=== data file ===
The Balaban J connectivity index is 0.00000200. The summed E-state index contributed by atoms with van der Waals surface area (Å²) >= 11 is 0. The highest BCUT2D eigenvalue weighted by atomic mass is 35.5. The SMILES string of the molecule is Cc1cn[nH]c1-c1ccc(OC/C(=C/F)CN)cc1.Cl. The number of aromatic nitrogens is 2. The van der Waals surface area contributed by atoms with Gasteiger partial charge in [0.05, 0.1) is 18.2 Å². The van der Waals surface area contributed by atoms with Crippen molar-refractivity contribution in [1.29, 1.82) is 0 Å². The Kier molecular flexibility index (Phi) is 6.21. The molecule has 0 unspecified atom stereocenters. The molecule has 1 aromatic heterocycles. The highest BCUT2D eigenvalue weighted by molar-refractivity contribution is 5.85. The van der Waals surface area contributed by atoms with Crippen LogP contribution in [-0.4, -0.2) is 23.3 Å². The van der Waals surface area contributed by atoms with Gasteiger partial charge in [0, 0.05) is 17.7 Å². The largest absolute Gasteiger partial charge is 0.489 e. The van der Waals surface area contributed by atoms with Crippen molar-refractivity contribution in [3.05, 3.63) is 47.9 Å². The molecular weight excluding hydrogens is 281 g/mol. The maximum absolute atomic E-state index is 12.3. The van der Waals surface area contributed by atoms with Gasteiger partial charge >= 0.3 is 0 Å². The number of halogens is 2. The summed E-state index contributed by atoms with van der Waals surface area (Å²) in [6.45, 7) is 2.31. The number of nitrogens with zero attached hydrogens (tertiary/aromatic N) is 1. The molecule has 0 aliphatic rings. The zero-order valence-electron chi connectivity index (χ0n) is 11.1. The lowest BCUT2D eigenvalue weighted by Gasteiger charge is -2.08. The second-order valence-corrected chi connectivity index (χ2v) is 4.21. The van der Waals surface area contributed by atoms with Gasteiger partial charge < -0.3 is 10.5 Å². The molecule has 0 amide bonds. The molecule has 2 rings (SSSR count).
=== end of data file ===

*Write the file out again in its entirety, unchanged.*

The Balaban J connectivity index is 0.00000200. The summed E-state index contributed by atoms with van der Waals surface area (Å²) >= 11 is 0. The highest BCUT2D eigenvalue weighted by atomic mass is 35.5. The SMILES string of the molecule is Cc1cn[nH]c1-c1ccc(OC/C(=C/F)CN)cc1.Cl. The number of aromatic nitrogens is 2. The van der Waals surface area contributed by atoms with Gasteiger partial charge in [0.05, 0.1) is 18.2 Å². The van der Waals surface area contributed by atoms with Crippen molar-refractivity contribution in [1.29, 1.82) is 0 Å². The Kier molecular flexibility index (Phi) is 6.21. The molecule has 0 unspecified atom stereocenters. The molecule has 1 aromatic heterocycles. The highest BCUT2D eigenvalue weighted by molar-refractivity contribution is 5.85. The van der Waals surface area contributed by atoms with Crippen LogP contribution in [-0.4, -0.2) is 23.3 Å². The van der Waals surface area contributed by atoms with Gasteiger partial charge in [0, 0.05) is 17.7 Å². The largest absolute Gasteiger partial charge is 0.489 e. The van der Waals surface area contributed by atoms with Crippen molar-refractivity contribution in [3.05, 3.63) is 47.9 Å². The molecular weight excluding hydrogens is 281 g/mol. The maximum absolute atomic E-state index is 12.3. The van der Waals surface area contributed by atoms with Gasteiger partial charge >= 0.3 is 0 Å². The number of halogens is 2. The summed E-state index contributed by atoms with van der Waals surface area (Å²) in [6.45, 7) is 2.31. The number of nitrogens with zero attached hydrogens (tertiary/aromatic N) is 1. The molecule has 0 aliphatic rings. The zero-order valence-electron chi connectivity index (χ0n) is 11.1. The lowest BCUT2D eigenvalue weighted by Gasteiger charge is -2.08. The second-order valence-corrected chi connectivity index (χ2v) is 4.21. The van der Waals surface area contributed by atoms with Gasteiger partial charge < -0.3 is 10.5 Å². The molecule has 0 amide bonds. The molecule has 2 rings (SSSR count).